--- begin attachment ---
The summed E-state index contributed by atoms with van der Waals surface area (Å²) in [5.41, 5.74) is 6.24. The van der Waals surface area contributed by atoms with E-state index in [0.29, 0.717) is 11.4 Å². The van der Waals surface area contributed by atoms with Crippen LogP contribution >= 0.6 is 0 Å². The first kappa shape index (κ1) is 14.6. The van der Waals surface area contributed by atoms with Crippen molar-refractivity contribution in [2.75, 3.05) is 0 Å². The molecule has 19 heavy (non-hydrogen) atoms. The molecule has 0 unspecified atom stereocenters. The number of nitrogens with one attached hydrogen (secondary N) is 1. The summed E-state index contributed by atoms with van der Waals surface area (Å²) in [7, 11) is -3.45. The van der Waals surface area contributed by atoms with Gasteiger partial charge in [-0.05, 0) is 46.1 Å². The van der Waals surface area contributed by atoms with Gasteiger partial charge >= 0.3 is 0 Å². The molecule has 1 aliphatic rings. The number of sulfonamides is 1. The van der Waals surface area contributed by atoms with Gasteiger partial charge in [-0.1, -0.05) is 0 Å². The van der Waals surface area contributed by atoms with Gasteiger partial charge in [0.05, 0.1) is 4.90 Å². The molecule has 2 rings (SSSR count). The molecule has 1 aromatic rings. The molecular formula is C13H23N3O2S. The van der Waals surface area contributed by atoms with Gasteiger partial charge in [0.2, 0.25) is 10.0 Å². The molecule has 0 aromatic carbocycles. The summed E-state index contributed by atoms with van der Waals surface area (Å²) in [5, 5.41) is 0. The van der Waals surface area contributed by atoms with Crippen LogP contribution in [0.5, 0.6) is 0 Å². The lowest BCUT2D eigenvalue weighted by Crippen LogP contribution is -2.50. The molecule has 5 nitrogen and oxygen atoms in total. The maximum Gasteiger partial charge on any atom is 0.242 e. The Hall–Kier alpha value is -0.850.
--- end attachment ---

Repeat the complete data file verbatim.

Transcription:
The summed E-state index contributed by atoms with van der Waals surface area (Å²) in [5.41, 5.74) is 6.24. The van der Waals surface area contributed by atoms with E-state index in [0.29, 0.717) is 11.4 Å². The van der Waals surface area contributed by atoms with Crippen LogP contribution >= 0.6 is 0 Å². The first kappa shape index (κ1) is 14.6. The van der Waals surface area contributed by atoms with Crippen molar-refractivity contribution in [2.75, 3.05) is 0 Å². The molecule has 19 heavy (non-hydrogen) atoms. The molecule has 0 unspecified atom stereocenters. The number of nitrogens with one attached hydrogen (secondary N) is 1. The summed E-state index contributed by atoms with van der Waals surface area (Å²) in [7, 11) is -3.45. The van der Waals surface area contributed by atoms with Gasteiger partial charge in [-0.05, 0) is 46.1 Å². The van der Waals surface area contributed by atoms with Gasteiger partial charge >= 0.3 is 0 Å². The molecule has 1 aliphatic rings. The number of sulfonamides is 1. The van der Waals surface area contributed by atoms with Gasteiger partial charge in [-0.1, -0.05) is 0 Å². The van der Waals surface area contributed by atoms with Gasteiger partial charge in [0.05, 0.1) is 4.90 Å². The molecule has 2 rings (SSSR count). The molecule has 1 aromatic rings. The molecular formula is C13H23N3O2S. The van der Waals surface area contributed by atoms with Gasteiger partial charge in [0.2, 0.25) is 10.0 Å². The molecule has 0 aromatic carbocycles. The summed E-state index contributed by atoms with van der Waals surface area (Å²) in [5, 5.41) is 0. The van der Waals surface area contributed by atoms with Crippen LogP contribution in [0.5, 0.6) is 0 Å². The lowest BCUT2D eigenvalue weighted by Crippen LogP contribution is -2.50. The molecule has 5 nitrogen and oxygen atoms in total. The maximum Gasteiger partial charge on any atom is 0.242 e. The Hall–Kier alpha value is -0.850.